A growing number of students are arriving on campus with medications for conditions such as depression, bipolar disorder and attention deficit disorder.
And once on campus, experiencing new freedom from supervision by mom, dad and hometown mental health providers in taking those medications may present an opportunity to experiment with stopping those meds.
According to the Association for University and College Counseling Center Directors Annual Survey in 2007, 87 percent of the center reported an increase in the number of students coming for counseling were taking psychotropic medications.
The National American College and University Health Services reports that about 20 percent of the students visiting counseling centers are on prescribed medications for a range of mental illnesses from depression, bipolar disorder to attention deficit disorder.
This has researchers and mental health counselors on campuses concerned about whether counseling centers are meeting all the needs of these students.
That concern has become the focus of a new Case Western Reserve University study about how students manage their mental illnesses.
This fall, Jerry Floersch of the Mandel School of Applied Social Sciences; Eileen Anderson-Fye, an assistant professor of anthropology; and Jes Sellers, director of the University Counseling Center and adjunct assistant professor of psychology and clinical instructor in the department of psychiatry, will begin a two-year, $75,000 Presidential Research Initiative study, “College Student Experience of Mental Health Service Use and Psychiatric Medication.”
Findings from the campus-based study also will contribute to a larger international project, under the direction of McGill University in Montreal, Quebec, investigating the social and cultural differences associated with taking psychiatric medication among college students in Japan, Canada and the United Kingdom.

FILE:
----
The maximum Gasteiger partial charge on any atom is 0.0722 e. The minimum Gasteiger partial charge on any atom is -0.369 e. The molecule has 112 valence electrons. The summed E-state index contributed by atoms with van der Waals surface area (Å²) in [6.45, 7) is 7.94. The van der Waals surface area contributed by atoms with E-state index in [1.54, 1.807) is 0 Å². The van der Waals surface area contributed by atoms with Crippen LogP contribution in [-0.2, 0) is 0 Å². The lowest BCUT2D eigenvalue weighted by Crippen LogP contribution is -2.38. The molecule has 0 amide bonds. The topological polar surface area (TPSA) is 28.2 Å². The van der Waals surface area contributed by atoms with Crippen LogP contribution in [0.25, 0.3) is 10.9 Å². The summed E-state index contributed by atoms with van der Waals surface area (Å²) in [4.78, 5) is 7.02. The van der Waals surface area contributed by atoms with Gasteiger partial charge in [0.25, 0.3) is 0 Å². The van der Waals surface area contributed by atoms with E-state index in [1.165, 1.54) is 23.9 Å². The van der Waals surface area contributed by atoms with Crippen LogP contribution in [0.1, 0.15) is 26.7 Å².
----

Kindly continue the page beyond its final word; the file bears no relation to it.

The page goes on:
The researchers will conduct a quantitative survey of 120 undergraduates and conduct intensive qualitative interviews with 15 first-year and 15 third-year students about their experiences with their illnesses and management of medications. Each of these undergraduates will be followed for two years, tracking their Case Western Reserve experiences with faculty, students and mental health providers.
This will be one of the first studies to examine how this student group adjusts in the transition to campus life and independence where student face responsibility for their own care. The other part of the study will examine what faculty members do when students disclose that they have a mental illness.
Leaving home is also a time for students to experiment. Floersch said the students need to know it’s okay to have the desire to experiment, but they need to let mental health counselors know about it and receive the appropriate help in arriving at that decision.
The study was initiated because of a gap in research and information available about the life and experiences of adolescents on medications and how they cope at college. It builds on research begun in Floersch’s National Institute of Mental Health project about the adolescent’s perception of taking psychiatric medications.
Information from the study will guide campuses in providing mental health services.
“University mental health providers have observed increased numbers of students visiting college mental health centers,” report the researchers.
From meetings around the country, Floersch noted discussions about an alarming increase in severity of student psychopathologies that are pushing campus mental health centers far beyond their capacity to meet student needs.
“We’re at a time when students are being diagnosed at a younger age with mental illnesses,” said Floersch, adding that there is a critical need today to help students make the transition to managing their own mental health care.
Source: Case Western Reserve University